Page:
was dumped.) In contrast, -fsanitize=address makes a dumped Emacs crash
immediately.


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Re: Emacs port to gcc -fcheck-pointer-bounds

Paul Eggert
In reply to this post by Pip Cet
On 12/08/2017 08:13 AM, Pip Cet wrote:
> I would suggest an explicit __bnd_check_pointer_bounds in
> make_lisp_symbol until the GCC issue is fixed, as an out-of-bounds
> symbol index seems a very real possibility for a bug.

Thanks, that's a good suggestion, and I'll give it a whirl. I did try it
on an earlier iteration and don't recall why I yanked it.


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Re: Emacs port to gcc -fcheck-pointer-bounds

Eli Zaretskii
In reply to this post by Paul Eggert
> From: Paul Eggert <[hidden email]>
> Date: Fri, 8 Dec 2017 14:06:25 -0800
> Cc: [hidden email], [hidden email]
>
> On 12/08/2017 05:45 AM, Eli Zaretskii wrote:
> > It's a large patch, so I think the discussion could benefit from an
> > overview of the main points of the implementation.
> >
> > In particular, how would this work in a build --with-wide-int?
>
> The short answer is, "It doesn't"

I suspected that much.  Too bad, but not a catastrophe.

What about the more general question I asked: can you say a few words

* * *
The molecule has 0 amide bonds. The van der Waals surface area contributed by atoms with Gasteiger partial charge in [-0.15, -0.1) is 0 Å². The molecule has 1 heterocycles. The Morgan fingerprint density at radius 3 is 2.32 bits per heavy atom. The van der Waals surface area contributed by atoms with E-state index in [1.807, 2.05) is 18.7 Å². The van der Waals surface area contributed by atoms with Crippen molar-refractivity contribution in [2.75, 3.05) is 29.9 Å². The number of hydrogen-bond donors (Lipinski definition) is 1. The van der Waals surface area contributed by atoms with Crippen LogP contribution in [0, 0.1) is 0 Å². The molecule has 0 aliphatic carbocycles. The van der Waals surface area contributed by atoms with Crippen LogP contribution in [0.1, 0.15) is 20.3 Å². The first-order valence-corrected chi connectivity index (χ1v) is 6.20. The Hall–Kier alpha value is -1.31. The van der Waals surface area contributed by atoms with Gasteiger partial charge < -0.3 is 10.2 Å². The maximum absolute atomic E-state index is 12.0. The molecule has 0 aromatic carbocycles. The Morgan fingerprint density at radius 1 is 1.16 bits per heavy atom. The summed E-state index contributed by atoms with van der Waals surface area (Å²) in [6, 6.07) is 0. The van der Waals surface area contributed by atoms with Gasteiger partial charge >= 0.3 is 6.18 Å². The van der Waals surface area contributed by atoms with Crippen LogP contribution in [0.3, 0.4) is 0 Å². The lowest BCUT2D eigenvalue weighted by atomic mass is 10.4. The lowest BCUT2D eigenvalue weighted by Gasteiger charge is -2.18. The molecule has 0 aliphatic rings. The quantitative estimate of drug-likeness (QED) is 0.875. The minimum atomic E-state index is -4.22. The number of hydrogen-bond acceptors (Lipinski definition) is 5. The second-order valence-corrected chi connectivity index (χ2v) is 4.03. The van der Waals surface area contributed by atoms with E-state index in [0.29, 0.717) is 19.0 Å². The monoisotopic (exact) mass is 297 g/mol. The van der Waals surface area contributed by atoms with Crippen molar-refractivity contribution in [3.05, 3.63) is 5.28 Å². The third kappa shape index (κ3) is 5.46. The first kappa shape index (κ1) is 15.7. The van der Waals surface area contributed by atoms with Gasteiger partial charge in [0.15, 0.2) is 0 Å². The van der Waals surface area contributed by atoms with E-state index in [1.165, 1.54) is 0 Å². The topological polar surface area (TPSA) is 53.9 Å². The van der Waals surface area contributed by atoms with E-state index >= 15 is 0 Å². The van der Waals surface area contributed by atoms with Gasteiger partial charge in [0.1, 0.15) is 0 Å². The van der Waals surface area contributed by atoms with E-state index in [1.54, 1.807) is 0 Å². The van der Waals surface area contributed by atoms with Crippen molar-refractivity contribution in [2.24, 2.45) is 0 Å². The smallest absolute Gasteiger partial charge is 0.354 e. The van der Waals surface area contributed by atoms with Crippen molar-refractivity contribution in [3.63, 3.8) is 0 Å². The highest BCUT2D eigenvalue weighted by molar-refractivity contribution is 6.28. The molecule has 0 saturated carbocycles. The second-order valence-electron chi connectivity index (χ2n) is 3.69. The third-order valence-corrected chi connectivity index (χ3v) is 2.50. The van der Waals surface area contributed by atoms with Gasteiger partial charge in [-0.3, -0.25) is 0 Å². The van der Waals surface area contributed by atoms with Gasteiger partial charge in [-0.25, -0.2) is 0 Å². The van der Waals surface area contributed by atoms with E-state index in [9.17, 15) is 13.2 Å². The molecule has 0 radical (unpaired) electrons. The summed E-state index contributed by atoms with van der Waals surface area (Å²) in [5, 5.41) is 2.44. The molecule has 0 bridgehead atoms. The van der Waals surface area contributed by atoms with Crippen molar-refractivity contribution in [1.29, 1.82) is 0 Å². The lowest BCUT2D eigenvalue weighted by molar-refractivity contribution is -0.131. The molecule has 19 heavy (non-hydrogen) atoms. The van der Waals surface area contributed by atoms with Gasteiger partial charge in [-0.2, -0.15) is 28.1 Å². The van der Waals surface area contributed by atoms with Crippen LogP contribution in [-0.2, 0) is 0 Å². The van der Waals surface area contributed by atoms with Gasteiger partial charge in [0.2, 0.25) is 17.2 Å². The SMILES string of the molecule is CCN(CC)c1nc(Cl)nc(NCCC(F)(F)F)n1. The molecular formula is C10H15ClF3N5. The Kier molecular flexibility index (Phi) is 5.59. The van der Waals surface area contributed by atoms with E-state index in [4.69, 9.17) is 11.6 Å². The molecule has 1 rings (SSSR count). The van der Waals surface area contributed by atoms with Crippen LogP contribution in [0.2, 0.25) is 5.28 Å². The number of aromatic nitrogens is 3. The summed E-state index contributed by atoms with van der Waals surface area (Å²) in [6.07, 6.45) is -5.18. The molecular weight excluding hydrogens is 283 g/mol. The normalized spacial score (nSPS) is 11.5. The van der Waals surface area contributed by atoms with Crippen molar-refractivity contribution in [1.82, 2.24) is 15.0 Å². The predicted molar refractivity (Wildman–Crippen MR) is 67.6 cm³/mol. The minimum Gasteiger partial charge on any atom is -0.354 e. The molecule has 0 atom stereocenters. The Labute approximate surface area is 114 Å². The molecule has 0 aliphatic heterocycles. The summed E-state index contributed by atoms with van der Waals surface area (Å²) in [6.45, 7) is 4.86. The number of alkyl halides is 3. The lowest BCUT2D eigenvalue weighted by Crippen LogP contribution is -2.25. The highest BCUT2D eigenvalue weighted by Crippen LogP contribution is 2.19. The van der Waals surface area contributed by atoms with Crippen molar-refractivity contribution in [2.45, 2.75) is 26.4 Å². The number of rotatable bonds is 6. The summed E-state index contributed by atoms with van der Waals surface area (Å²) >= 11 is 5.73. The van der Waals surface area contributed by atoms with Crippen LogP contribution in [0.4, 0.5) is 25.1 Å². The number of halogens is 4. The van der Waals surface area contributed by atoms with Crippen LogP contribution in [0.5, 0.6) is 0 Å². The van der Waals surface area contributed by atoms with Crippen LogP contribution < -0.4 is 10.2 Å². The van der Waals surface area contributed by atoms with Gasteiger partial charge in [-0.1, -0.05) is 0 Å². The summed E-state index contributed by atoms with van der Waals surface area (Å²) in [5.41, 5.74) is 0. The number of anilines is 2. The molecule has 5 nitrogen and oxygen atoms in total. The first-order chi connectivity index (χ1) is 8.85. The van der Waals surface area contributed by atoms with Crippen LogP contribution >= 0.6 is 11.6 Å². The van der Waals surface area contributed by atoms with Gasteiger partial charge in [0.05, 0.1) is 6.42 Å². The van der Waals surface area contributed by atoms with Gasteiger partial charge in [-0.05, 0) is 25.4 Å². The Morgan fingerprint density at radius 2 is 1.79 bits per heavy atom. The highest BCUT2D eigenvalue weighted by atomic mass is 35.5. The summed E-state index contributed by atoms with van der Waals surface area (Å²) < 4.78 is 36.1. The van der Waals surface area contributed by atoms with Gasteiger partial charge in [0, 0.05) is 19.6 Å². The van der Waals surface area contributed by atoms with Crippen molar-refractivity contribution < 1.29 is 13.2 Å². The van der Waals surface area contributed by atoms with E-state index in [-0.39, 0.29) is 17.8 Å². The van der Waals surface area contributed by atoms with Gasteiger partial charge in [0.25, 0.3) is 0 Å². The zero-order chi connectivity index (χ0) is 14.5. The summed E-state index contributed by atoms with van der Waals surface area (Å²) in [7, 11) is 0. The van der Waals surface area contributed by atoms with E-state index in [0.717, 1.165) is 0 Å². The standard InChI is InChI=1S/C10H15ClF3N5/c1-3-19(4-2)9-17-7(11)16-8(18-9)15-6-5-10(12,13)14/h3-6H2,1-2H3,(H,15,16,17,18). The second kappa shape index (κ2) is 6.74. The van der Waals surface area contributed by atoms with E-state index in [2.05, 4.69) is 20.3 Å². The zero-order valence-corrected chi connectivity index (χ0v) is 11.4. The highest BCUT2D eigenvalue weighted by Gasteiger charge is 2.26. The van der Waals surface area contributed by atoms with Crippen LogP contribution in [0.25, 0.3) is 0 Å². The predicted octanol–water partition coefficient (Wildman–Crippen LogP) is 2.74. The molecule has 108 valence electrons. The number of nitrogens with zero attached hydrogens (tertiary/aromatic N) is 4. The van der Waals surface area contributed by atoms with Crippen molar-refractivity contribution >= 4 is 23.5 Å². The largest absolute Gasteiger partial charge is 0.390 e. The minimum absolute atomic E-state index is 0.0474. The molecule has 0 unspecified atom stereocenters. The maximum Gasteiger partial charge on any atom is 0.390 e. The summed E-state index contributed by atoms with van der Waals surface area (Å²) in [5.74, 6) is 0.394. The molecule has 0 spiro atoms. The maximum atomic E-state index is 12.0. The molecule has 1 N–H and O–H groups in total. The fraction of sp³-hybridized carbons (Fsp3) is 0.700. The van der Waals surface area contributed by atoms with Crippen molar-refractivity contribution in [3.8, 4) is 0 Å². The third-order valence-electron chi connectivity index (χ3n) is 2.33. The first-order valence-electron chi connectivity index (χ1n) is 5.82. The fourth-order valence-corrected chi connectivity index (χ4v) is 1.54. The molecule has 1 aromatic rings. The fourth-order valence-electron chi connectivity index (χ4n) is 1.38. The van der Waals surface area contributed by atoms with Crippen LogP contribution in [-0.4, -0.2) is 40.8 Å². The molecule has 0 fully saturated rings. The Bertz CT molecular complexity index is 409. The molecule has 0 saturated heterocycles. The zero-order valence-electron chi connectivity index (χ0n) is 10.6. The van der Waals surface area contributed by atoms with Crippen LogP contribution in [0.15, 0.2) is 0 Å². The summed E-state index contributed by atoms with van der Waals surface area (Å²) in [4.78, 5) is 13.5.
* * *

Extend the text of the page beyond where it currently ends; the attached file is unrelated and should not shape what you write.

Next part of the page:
about the idea of your implementation of the support for
"-fcheck-pointer-bounds"?

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Re: Emacs port to gcc -fcheck-pointer-bounds

Paul Eggert
On 12/09/2017 12:33 AM, Eli Zaretskii wrote:
> can you say a few words
> about the idea of your implementation of the support for
> "-fcheck-pointer-bounds"?


Sure. Three basic points.

1. The Emacs C code should store pointer values only in objects declared to be
of type pointer. Otherwise, every time Emacs converted an integer to a pointer,
machine code generated by -fcheck-pointer-bounds would disable bounds checking
for that pointer (which would defeat the point of bounds checking).

This is what the first patch does. I like this patch anyway, since it cleans up
the Emacs internals a bit and it doesn't significantly affect performance in the
typical case where -fcheck-pointer-bounds is not used.

This first patch does not mean Emacs can't cast integers to pointers; that's OK.
Emacs just can't cast pointers to integers and back again and then dereference
the result and expect pointer-bounds checking to catch errors there.

2. With the 1st patch installed, building with -fcheck-pointer-bounds makes
Emacs crash due to some false alarms. A typical example is that Emacs takes two
individually valid but unrelated pointers P and Q, computes Q-P, and then later
dereferences by computing P[Q - P], which crashes because Q-P falls outside P's
bounds. The 2nd patch inserts the minimal changes to Emacs to avoid these
crashes, by widening P's bounds in such cases.

3. The downside of the 2nd patch is that pointer bounds are often made too wide,